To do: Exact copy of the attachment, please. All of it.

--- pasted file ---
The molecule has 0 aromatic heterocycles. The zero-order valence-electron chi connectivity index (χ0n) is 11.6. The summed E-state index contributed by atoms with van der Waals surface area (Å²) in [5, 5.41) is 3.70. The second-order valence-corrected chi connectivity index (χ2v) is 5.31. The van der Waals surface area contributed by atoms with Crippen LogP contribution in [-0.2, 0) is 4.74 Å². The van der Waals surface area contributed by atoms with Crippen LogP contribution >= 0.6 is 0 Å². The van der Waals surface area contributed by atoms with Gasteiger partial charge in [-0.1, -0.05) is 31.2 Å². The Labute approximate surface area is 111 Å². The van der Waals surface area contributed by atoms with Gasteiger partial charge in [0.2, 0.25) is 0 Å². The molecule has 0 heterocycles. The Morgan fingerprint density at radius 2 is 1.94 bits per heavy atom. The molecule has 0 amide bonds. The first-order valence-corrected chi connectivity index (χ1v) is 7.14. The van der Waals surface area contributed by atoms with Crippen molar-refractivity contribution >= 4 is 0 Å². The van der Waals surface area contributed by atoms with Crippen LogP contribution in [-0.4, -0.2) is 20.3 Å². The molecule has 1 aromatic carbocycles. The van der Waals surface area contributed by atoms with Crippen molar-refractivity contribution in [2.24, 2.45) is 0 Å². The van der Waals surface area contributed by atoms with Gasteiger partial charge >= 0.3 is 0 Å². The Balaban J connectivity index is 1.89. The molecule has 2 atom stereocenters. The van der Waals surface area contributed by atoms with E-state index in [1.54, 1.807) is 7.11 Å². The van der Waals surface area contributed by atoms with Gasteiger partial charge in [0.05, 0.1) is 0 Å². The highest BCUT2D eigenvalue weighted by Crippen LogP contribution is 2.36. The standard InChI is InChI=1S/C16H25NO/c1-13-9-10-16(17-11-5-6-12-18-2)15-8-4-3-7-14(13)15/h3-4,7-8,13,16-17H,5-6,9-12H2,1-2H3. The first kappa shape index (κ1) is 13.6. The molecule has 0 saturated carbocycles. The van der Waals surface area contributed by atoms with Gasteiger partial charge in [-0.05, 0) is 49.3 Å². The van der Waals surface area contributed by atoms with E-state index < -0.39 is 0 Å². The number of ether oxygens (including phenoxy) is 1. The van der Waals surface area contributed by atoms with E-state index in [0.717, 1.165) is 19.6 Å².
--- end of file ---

The molecule has 0 aromatic heterocycles. The zero-order valence-electron chi connectivity index (χ0n) is 11.6. The summed E-state index contributed by atoms with van der Waals surface area (Å²) in [5, 5.41) is 3.70. The second-order valence-corrected chi connectivity index (χ2v) is 5.31. The van der Waals surface area contributed by atoms with Crippen LogP contribution in [-0.2, 0) is 4.74 Å². The van der Waals surface area contributed by atoms with Crippen LogP contribution >= 0.6 is 0 Å². The van der Waals surface area contributed by atoms with Gasteiger partial charge in [-0.1, -0.05) is 31.2 Å². The Labute approximate surface area is 111 Å². The van der Waals surface area contributed by atoms with Gasteiger partial charge in [0.2, 0.25) is 0 Å². The molecule has 0 heterocycles. The Morgan fingerprint density at radius 2 is 1.94 bits per heavy atom. The molecule has 0 amide bonds. The first-order valence-corrected chi connectivity index (χ1v) is 7.14. The van der Waals surface area contributed by atoms with Crippen molar-refractivity contribution >= 4 is 0 Å². The van der Waals surface area contributed by atoms with Crippen LogP contribution in [-0.4, -0.2) is 20.3 Å². The molecule has 1 aromatic carbocycles. The van der Waals surface area contributed by atoms with Crippen molar-refractivity contribution in [2.24, 2.45) is 0 Å². The van der Waals surface area contributed by atoms with Gasteiger partial charge >= 0.3 is 0 Å². The Balaban J connectivity index is 1.89. The molecule has 2 atom stereocenters. The van der Waals surface area contributed by atoms with E-state index in [1.54, 1.807) is 7.11 Å². The van der Waals surface area contributed by atoms with Gasteiger partial charge in [0.05, 0.1) is 0 Å². The highest BCUT2D eigenvalue weighted by Crippen LogP contribution is 2.36. The standard InChI is InChI=1S/C16H25NO/c1-13-9-10-16(17-11-5-6-12-18-2)15-8-4-3-7-14(13)15/h3-4,7-8,13,16-17H,5-6,9-12H2,1-2H3. The first kappa shape index (κ1) is 13.6. The molecule has 0 saturated carbocycles. The van der Waals surface area contributed by atoms with Gasteiger partial charge in [-0.05, 0) is 49.3 Å². The van der Waals surface area contributed by atoms with E-state index < -0.39 is 0 Å². The number of ether oxygens (including phenoxy) is 1. The van der Waals surface area contributed by atoms with E-state index in [0.717, 1.165) is 19.6 Å².